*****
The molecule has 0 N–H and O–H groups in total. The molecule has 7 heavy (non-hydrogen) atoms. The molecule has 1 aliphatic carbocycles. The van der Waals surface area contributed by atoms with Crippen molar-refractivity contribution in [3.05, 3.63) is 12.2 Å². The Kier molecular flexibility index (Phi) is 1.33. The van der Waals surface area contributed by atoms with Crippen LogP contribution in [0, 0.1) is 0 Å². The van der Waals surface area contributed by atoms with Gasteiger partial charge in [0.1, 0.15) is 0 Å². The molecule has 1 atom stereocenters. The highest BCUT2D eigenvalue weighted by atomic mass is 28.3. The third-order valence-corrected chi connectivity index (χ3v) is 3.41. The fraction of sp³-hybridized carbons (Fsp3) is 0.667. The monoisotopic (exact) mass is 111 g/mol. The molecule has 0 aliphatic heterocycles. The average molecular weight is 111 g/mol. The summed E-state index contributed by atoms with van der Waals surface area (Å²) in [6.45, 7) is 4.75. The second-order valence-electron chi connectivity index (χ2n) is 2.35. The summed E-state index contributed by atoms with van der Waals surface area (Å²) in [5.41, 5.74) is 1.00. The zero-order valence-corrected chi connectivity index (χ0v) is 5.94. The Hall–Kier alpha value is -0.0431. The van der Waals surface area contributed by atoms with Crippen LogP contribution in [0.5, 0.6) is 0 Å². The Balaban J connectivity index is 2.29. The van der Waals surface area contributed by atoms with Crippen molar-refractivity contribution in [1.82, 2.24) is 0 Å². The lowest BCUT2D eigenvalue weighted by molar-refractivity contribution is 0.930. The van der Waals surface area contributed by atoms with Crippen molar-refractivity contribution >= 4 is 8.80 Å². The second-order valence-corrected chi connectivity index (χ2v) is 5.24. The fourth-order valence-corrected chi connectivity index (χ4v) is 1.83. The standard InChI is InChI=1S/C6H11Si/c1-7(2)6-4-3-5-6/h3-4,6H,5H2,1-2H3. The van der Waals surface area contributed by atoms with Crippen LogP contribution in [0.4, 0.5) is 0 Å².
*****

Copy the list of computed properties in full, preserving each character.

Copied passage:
The molecule has 0 N–H and O–H groups in total. The molecule has 7 heavy (non-hydrogen) atoms. The molecule has 1 aliphatic carbocycles. The van der Waals surface area contributed by atoms with Crippen molar-refractivity contribution in [3.05, 3.63) is 12.2 Å². The Kier molecular flexibility index (Phi) is 1.33. The van der Waals surface area contributed by atoms with Crippen LogP contribution in [0, 0.1) is 0 Å². The van der Waals surface area contributed by atoms with Gasteiger partial charge in [0.1, 0.15) is 0 Å². The molecule has 1 atom stereocenters. The highest BCUT2D eigenvalue weighted by atomic mass is 28.3. The third-order valence-corrected chi connectivity index (χ3v) is 3.41. The fraction of sp³-hybridized carbons (Fsp3) is 0.667. The monoisotopic (exact) mass is 111 g/mol. The molecule has 0 aliphatic heterocycles. The average molecular weight is 111 g/mol. The summed E-state index contributed by atoms with van der Waals surface area (Å²) in [6.45, 7) is 4.75. The second-order valence-electron chi connectivity index (χ2n) is 2.35. The summed E-state index contributed by atoms with van der Waals surface area (Å²) in [5.41, 5.74) is 1.00. The zero-order valence-corrected chi connectivity index (χ0v) is 5.94. The Hall–Kier alpha value is -0.0431. The van der Waals surface area contributed by atoms with Crippen LogP contribution in [0.5, 0.6) is 0 Å². The Balaban J connectivity index is 2.29. The van der Waals surface area contributed by atoms with Crippen molar-refractivity contribution in [1.82, 2.24) is 0 Å². The lowest BCUT2D eigenvalue weighted by molar-refractivity contribution is 0.930. The van der Waals surface area contributed by atoms with Crippen molar-refractivity contribution >= 4 is 8.80 Å². The second-order valence-corrected chi connectivity index (χ2v) is 5.24. The fourth-order valence-corrected chi connectivity index (χ4v) is 1.83. The standard InChI is InChI=1S/C6H11Si/c1-7(2)6-4-3-5-6/h3-4,6H,5H2,1-2H3. The van der Waals surface area contributed by atoms with Crippen LogP contribution in [0.4, 0.5) is 0 Å².